Are you going to brave the heat at the Coliseum on Saturday?
The high is supposed to be 98 degrees.
USC is allowing fans to bring clear water bottles up to 20 oz. into the Coliseum on Saturday. Refillable bottles are also allowed but must be empty. Free water cups will be available at all concession stands and bags of ice will be available.
Of course, all these measures were announced after UCLA said it would permit fans to bring factory-sealed water bottles (32 oz. or less) & empty beverage containers (32 oz. or less; no glass).
•So where will this game rank among hottest USC games ever at the Coliseum?
Most recently, there was the 2017 USC-Central Michigan game, which was 99 degrees.
The game that really sticks in my mind is the 1998 season-opener when USC faced Purdue. Temperatures on the field were 110-plus degrees. Some USC band members, a cheerleader and a number of fans fainted from the heat.
More people remember the heat than the fact Drew Brees made his first college start for Purdue.
Maybe the players should wear pith helmets like Notre Dame did in 1953 vs. USC. It was 84 degrees on Nov. 29, 1953.
•Former USC offensive lineman Maximus Gibbs has transferred to Jackson State.
RESTAURANT OF THE WEEK
The Mini Gourmet, 1210 E. Yorba Linda Blvd., Placentia
It’s known for breakfast and being a former haunt of Tommy Lasorda. But a word of warning: It closes at 1:30 p.m.
•And now for some history:
•The passing of Ernie Zampese reminded me of the San Diego Chargers coaching staff in 1980. Head coach Don Coryell was a former USC assistant. Offensive coordinator Joe Gibbs was a former USC assistant. Offensive line coach Dave Levy was a long-time USC assistant coach. Zampese was the wide receivers coach and a former USC player.
“(Zampese) used to overrule Joe Gibbs (on play calls) and he was always right,” Levy told me this week. “If Joe waited at all to call a play, Ernie would step in and call one.
“Ernie had a good sense of humor and he was smart.”
•Levy is 89 years old and every time I speak to him it’s a joy. When he was freshman football coach at UCLA in 1955, his locker was between John Wooden and Red Sanders. He was John McKay’s right-hand man from 1960-75.
Coryell lasted only one season with John McKay at USC (1960). He left because he used to get frustrated with McKay’s constant changing of the game plan during the week.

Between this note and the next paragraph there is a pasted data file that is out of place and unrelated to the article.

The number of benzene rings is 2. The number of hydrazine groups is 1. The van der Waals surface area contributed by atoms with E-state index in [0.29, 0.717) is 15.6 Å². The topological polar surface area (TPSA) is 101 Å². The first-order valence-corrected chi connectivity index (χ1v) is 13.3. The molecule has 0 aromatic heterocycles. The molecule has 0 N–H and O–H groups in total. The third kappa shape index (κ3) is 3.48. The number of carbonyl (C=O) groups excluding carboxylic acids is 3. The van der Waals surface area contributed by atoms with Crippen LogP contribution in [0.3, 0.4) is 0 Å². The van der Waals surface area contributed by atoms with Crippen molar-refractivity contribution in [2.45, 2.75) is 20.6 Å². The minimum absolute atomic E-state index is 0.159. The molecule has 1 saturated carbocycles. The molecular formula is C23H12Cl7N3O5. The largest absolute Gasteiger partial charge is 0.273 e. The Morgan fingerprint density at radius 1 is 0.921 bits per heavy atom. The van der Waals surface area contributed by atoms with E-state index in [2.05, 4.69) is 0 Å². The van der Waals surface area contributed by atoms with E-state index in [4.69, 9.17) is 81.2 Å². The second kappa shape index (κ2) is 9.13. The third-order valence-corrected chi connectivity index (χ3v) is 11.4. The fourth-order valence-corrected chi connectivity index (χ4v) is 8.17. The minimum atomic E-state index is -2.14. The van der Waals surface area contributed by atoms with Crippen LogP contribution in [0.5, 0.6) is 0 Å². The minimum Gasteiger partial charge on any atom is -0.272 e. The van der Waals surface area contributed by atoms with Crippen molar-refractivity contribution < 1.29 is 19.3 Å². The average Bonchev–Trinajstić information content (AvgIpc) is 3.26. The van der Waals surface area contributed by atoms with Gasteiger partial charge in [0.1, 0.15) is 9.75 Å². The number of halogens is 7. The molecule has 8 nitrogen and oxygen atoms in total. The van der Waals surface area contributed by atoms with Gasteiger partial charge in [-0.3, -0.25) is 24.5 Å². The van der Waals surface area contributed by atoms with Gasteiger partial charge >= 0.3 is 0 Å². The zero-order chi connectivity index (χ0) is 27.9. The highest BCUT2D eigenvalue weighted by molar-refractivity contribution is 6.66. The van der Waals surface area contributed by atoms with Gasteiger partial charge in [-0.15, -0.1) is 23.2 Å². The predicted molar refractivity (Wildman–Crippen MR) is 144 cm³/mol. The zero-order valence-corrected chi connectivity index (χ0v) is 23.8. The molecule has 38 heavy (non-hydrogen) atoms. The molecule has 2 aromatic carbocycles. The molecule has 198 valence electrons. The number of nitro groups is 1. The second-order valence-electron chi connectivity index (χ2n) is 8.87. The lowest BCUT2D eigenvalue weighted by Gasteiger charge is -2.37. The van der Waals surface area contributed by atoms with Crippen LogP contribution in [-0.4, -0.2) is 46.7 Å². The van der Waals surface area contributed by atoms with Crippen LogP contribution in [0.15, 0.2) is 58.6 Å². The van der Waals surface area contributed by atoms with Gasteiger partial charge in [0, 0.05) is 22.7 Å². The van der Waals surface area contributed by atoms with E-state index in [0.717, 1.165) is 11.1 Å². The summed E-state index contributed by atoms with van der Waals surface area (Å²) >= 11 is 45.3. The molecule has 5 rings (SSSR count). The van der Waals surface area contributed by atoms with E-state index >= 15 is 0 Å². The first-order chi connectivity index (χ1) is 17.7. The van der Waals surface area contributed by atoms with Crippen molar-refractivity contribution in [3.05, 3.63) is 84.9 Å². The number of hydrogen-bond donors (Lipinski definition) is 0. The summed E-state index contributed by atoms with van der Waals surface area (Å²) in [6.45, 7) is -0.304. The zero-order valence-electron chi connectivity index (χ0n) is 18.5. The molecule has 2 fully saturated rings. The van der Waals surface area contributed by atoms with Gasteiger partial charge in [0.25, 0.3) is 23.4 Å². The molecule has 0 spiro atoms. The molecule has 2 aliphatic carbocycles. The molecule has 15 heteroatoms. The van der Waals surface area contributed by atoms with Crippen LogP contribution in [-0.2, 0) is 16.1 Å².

“Coryell was misunderstood,” Levy said. “On TV, he always looked upset and had a scowl on his face but in the seven-and-a-half years I worked for him I never heard him say a harsh word to be assistant.”
If you want to know the many accomplishments of this group, I wrote it here.
•I told Levy I recently drove past the former Sheraton-Town House Hotel, where USC used to stay in the 1960’s the night before games.
After USC lost to Notre Dame, 51-0, in 1966 at the Coliseum, John McKay had little desire to go to the Town House on Wilshire Blvd., where he would go after home games to talk to boosters.
McKay stayed in the locker room for so long after the game that stadium staff informed him they were turning out the lights. When McKay and Levy walked up the tunnel, there were no fans around. Or even wives, who had cars.
Instead of trying to get a taxi or going back to USC, McKay and Levy walked to the Town House via Vermont Ave. That’s about 4.5 miles. By the time the pair got to the hotel, there were about 15 boosters left to hear McKay speak.
•In 1956, Danny Thomas was the Master of Cermonies at the Trojan Club Banquet at the Biltmore Hotel, which drew a crowd of 600. This was back when USC wanted Trojan Clubs.
“My daughter Margie insists that I say I’m here through the courtesy of Kappa Alpha Theta (sorority),” Thomas said. “She’s been named Miss Charge Account of 1956. Does SC really have a prom every other week?”
Margie, of course, became better known as Marlo Thomas and landed “That Girl” in 1966.
•Linebacker Marcus Cotton was an imposing presence from 1984-87. He wasn’t an All-American but that’s a travesty compared to some of the fake Internet All-American teams that USC players have made the past 10 years and therefore earned All-American status.
•In the 1940’s, USC and UCLA basketball staged doubleheaders at the Olympic Auditorium. The first game would start at 8 p.m. The second game? Around 10 p.m. if you were lucky. See the billboard for the Los Angeles Daily News and Hollywood Citizen News on the upper left?
•USC has been so bad at card stunts the past 40 years it’s almost embarrassing to point out that the Trojans are the first school to perform card stunts as this picture shows from 1922.
After last week’s tribute to George Tirebiter, here’s one more photo of the king.
A couple weeks ago, I ran a photo of the 1986 USC song girls. A reader asked for another photo from the Golden Age, so here are the 1982-83 song girls.